FEMALE SEXUAL RESPONSE

    Widely accepted ideas about the physiological side of sex have been drawn from Masters and Johnson's Human Sexual Response.   There is good reason to doubt whether Masters and Johnson's descriptions capture the pattern of female sexual response, especially with respect to wives in a loving, faithful marital relationship -- virtually none of whom, by definition, would participate in a study like theirs.

  Rosemary Basson, in a series of article has developed a more plausible account of female sexual response for women in long-term relationships.  Here is a relatively short description of her argument:

For a longer discussion by Basson, see 

The Female Sexual Response – A Different Perspective

[Rosemary] Basson has . . . constructed a new model of female sexual response that incorporates the importance of emotional intimacy, sexual stimuli, and relationship satisfaction* (see Figure 3). This model acknowledges that female sexual functioning proceeds in a more complex and circuitous manner than male sexual functioning and that female functioning is dramatically and significantly affected by numerous psychosocial issues (e.g., satisfaction with the relationship, self-image, previous negative sexual experiences).
According to Basson, women have many reasons for engaging in sexual activity other than sexual hunger or drive, as the traditional model suggests. Although many women may experience spontaneous desire and interest while in the throes of a new sexual relationship or after a long separation from a partner, most women in long-term relationships do not frequently think of sex or experience spontaneous hunger for sexual activity. In these latter cases, Basson suggests that a desire for increased emotional closeness and intimacy or overtures from a partner may predispose a woman to participate in sexual activity. From this point of sexual neutrality—where a woman is receptive to being sexual but does not initiate sexual activity—the desire for intimacy prompts her to seek ways to become sexually aroused via conversation, music, reading or . . . , or direct stimulation. Once she is aroused, sexual desire emerges and motivates her to continue the activity. On the road to satisfaction, there are many points of vulnerability that may derail or distract a woman from feeling sexually fulfilled. The Basson model clarifies that the goal of sexual activity for women is not necessarily orgasm but rather personal satisfaction, which can manifest as physical satisfaction (orgasm) and/or emotional satisfaction (a feeling of intimacy and connection with a partner).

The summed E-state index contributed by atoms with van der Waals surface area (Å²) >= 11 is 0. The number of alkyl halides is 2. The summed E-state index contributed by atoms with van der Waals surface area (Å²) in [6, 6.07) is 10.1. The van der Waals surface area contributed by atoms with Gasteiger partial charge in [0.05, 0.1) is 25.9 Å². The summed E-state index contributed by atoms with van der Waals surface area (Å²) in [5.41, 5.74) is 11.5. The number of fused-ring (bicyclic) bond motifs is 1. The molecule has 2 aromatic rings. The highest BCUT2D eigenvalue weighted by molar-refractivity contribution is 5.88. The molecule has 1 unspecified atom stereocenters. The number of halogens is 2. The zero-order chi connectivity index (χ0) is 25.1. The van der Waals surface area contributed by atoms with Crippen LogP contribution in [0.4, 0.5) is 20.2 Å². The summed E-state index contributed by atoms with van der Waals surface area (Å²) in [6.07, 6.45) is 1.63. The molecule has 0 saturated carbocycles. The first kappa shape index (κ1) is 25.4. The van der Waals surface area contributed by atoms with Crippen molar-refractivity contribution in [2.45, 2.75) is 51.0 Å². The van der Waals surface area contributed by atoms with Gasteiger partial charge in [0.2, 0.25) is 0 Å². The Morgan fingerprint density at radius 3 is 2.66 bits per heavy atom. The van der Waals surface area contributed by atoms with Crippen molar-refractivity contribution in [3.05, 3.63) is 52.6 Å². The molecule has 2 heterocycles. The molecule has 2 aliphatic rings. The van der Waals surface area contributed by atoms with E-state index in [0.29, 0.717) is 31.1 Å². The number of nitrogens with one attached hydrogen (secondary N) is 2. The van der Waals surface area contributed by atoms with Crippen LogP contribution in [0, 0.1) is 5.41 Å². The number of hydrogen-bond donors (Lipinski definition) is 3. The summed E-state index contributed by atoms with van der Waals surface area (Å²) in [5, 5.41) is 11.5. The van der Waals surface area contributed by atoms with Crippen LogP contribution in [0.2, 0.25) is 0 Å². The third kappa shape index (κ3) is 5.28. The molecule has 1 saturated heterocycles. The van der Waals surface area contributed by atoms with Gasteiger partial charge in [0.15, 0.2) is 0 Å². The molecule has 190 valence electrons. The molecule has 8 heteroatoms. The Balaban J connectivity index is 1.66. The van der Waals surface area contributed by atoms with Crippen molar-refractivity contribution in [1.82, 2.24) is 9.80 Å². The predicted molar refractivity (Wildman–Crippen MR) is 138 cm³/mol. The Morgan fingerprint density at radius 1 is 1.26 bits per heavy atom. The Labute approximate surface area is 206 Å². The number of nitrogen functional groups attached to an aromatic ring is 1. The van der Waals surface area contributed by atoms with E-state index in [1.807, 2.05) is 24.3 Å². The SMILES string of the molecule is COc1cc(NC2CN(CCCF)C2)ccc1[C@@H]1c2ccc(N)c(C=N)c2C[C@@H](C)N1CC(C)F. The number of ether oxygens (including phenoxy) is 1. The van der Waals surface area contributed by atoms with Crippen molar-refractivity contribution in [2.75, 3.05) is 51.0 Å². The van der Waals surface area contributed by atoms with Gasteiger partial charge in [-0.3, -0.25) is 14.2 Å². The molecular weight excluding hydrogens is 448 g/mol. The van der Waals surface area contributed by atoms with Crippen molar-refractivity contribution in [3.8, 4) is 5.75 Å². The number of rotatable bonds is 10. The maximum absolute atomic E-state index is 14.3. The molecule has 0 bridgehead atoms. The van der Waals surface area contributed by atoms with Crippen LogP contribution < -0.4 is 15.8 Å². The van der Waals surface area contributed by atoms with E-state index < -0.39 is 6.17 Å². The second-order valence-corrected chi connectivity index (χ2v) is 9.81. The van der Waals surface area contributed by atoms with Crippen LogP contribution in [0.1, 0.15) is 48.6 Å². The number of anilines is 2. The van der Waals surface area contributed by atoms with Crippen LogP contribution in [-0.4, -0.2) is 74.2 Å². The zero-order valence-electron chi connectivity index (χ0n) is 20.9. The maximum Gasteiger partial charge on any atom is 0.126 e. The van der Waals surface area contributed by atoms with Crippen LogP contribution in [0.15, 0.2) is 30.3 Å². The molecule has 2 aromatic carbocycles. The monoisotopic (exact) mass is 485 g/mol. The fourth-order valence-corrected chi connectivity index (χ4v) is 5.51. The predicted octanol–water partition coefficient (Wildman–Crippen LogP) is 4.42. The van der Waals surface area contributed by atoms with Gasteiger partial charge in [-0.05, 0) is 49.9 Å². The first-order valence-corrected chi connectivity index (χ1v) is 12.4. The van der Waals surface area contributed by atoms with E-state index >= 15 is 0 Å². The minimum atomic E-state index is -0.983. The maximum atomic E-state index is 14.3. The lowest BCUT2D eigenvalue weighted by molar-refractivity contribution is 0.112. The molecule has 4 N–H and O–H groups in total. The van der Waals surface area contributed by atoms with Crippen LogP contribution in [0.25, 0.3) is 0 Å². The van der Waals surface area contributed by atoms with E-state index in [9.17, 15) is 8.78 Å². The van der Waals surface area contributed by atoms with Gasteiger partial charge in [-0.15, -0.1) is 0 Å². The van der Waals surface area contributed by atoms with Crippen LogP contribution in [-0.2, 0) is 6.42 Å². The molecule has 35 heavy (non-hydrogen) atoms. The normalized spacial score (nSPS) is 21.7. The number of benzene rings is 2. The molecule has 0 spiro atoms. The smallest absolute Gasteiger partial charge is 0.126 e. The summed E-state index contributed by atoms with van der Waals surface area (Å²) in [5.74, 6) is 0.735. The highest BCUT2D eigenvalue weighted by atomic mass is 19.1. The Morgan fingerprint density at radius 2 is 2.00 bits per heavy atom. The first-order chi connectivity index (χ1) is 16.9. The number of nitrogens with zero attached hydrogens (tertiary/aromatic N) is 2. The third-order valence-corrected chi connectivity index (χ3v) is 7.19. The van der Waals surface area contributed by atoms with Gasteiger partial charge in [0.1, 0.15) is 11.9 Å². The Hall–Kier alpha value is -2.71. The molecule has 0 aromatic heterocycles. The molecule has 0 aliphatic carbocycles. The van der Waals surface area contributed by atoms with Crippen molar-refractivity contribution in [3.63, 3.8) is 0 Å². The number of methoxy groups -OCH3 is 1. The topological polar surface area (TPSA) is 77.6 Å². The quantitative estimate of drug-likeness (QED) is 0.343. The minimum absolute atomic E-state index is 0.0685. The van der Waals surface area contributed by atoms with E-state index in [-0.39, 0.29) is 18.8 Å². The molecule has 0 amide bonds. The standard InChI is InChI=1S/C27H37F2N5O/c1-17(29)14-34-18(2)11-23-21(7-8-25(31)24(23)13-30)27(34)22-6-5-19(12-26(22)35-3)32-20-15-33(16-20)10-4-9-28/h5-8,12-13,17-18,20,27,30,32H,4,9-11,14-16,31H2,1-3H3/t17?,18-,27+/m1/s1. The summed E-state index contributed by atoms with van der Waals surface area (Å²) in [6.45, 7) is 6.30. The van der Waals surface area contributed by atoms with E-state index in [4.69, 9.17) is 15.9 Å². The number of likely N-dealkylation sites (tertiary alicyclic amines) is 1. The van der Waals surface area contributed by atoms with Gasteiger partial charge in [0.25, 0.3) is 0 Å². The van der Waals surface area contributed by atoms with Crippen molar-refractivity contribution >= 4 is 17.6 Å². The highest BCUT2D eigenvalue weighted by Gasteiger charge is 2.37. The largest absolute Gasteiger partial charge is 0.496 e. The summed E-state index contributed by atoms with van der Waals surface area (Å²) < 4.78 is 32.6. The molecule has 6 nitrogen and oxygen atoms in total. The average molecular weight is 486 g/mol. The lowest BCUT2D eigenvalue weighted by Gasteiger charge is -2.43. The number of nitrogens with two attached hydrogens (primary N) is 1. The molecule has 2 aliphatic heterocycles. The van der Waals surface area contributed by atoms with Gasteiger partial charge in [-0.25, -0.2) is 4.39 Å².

* Rosemary Basson (2000) “The Female Sexual Response: A Different Model”, Journal of Sex & Marital Therapy, 26:1, 51-65